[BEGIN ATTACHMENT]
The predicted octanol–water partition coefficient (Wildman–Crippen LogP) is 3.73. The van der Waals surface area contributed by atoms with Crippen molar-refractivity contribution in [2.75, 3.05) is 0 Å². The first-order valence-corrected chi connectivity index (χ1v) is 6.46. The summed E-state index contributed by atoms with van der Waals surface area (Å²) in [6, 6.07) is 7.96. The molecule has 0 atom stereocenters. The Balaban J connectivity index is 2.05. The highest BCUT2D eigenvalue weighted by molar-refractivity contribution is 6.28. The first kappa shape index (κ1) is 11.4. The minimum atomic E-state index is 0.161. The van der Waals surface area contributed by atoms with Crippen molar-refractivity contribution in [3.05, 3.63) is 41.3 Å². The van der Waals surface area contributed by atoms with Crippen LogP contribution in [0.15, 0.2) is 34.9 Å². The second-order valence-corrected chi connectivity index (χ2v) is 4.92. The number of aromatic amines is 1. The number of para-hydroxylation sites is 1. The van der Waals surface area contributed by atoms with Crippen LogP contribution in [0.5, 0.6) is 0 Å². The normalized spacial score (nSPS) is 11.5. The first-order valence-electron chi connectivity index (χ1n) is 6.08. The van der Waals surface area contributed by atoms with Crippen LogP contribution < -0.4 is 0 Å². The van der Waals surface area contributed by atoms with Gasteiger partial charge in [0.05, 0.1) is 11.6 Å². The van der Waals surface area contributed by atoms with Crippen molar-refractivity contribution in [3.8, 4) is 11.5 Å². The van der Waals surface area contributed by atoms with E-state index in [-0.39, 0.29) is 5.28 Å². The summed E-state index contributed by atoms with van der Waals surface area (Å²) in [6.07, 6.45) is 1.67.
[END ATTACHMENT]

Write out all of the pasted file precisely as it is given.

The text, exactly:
The predicted octanol–water partition coefficient (Wildman–Crippen LogP) is 3.73. The van der Waals surface area contributed by atoms with Crippen molar-refractivity contribution in [2.75, 3.05) is 0 Å². The first-order valence-corrected chi connectivity index (χ1v) is 6.46. The summed E-state index contributed by atoms with van der Waals surface area (Å²) in [6, 6.07) is 7.96. The molecule has 0 atom stereocenters. The Balaban J connectivity index is 2.05. The highest BCUT2D eigenvalue weighted by molar-refractivity contribution is 6.28. The first kappa shape index (κ1) is 11.4. The minimum atomic E-state index is 0.161. The van der Waals surface area contributed by atoms with Crippen molar-refractivity contribution in [3.05, 3.63) is 41.3 Å². The van der Waals surface area contributed by atoms with Crippen LogP contribution in [0.15, 0.2) is 34.9 Å². The second-order valence-corrected chi connectivity index (χ2v) is 4.92. The number of aromatic amines is 1. The number of para-hydroxylation sites is 1. The van der Waals surface area contributed by atoms with Crippen LogP contribution in [0.5, 0.6) is 0 Å². The normalized spacial score (nSPS) is 11.5. The first-order valence-electron chi connectivity index (χ1n) is 6.08. The van der Waals surface area contributed by atoms with Crippen LogP contribution < -0.4 is 0 Å². The van der Waals surface area contributed by atoms with Gasteiger partial charge in [0.05, 0.1) is 11.6 Å². The van der Waals surface area contributed by atoms with Crippen molar-refractivity contribution in [3.8, 4) is 11.5 Å². The van der Waals surface area contributed by atoms with E-state index in [-0.39, 0.29) is 5.28 Å². The summed E-state index contributed by atoms with van der Waals surface area (Å²) in [6.07, 6.45) is 1.67.